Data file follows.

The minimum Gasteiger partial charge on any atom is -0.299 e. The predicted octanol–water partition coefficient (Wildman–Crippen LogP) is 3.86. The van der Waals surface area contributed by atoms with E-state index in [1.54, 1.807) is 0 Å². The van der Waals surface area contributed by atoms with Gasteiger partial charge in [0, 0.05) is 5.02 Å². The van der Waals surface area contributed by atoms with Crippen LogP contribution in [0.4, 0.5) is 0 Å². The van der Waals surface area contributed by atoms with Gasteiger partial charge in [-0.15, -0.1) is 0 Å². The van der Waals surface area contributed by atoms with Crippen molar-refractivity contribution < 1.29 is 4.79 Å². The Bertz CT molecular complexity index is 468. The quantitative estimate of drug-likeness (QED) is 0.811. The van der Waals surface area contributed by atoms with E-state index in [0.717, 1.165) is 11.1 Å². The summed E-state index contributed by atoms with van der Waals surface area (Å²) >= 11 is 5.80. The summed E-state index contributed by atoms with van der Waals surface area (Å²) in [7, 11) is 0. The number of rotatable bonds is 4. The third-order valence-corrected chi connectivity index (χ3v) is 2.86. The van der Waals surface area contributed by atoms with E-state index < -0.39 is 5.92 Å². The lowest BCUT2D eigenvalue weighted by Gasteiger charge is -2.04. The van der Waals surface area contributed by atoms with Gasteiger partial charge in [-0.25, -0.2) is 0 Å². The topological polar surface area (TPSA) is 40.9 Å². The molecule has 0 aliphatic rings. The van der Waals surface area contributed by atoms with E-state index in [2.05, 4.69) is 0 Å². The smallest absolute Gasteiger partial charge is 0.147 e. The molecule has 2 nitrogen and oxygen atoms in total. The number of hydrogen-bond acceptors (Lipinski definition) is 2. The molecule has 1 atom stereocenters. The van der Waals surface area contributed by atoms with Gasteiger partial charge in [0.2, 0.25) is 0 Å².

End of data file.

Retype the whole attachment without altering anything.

The minimum Gasteiger partial charge on any atom is -0.299 e. The predicted octanol–water partition coefficient (Wildman–Crippen LogP) is 3.86. The van der Waals surface area contributed by atoms with E-state index in [1.54, 1.807) is 0 Å². The van der Waals surface area contributed by atoms with Gasteiger partial charge in [0, 0.05) is 5.02 Å². The van der Waals surface area contributed by atoms with Crippen LogP contribution in [0.4, 0.5) is 0 Å². The van der Waals surface area contributed by atoms with Gasteiger partial charge in [-0.15, -0.1) is 0 Å². The van der Waals surface area contributed by atoms with Crippen molar-refractivity contribution < 1.29 is 4.79 Å². The Bertz CT molecular complexity index is 468. The quantitative estimate of drug-likeness (QED) is 0.811. The van der Waals surface area contributed by atoms with E-state index in [0.717, 1.165) is 11.1 Å². The summed E-state index contributed by atoms with van der Waals surface area (Å²) >= 11 is 5.80. The summed E-state index contributed by atoms with van der Waals surface area (Å²) in [7, 11) is 0. The number of rotatable bonds is 4. The third-order valence-corrected chi connectivity index (χ3v) is 2.86. The van der Waals surface area contributed by atoms with E-state index < -0.39 is 5.92 Å². The lowest BCUT2D eigenvalue weighted by Gasteiger charge is -2.04. The van der Waals surface area contributed by atoms with Gasteiger partial charge in [-0.25, -0.2) is 0 Å². The topological polar surface area (TPSA) is 40.9 Å². The molecule has 0 aliphatic rings. The van der Waals surface area contributed by atoms with E-state index in [2.05, 4.69) is 0 Å². The smallest absolute Gasteiger partial charge is 0.147 e. The molecule has 2 nitrogen and oxygen atoms in total. The number of hydrogen-bond acceptors (Lipinski definition) is 2. The molecule has 1 atom stereocenters. The van der Waals surface area contributed by atoms with Gasteiger partial charge in [0.2, 0.25) is 0 Å².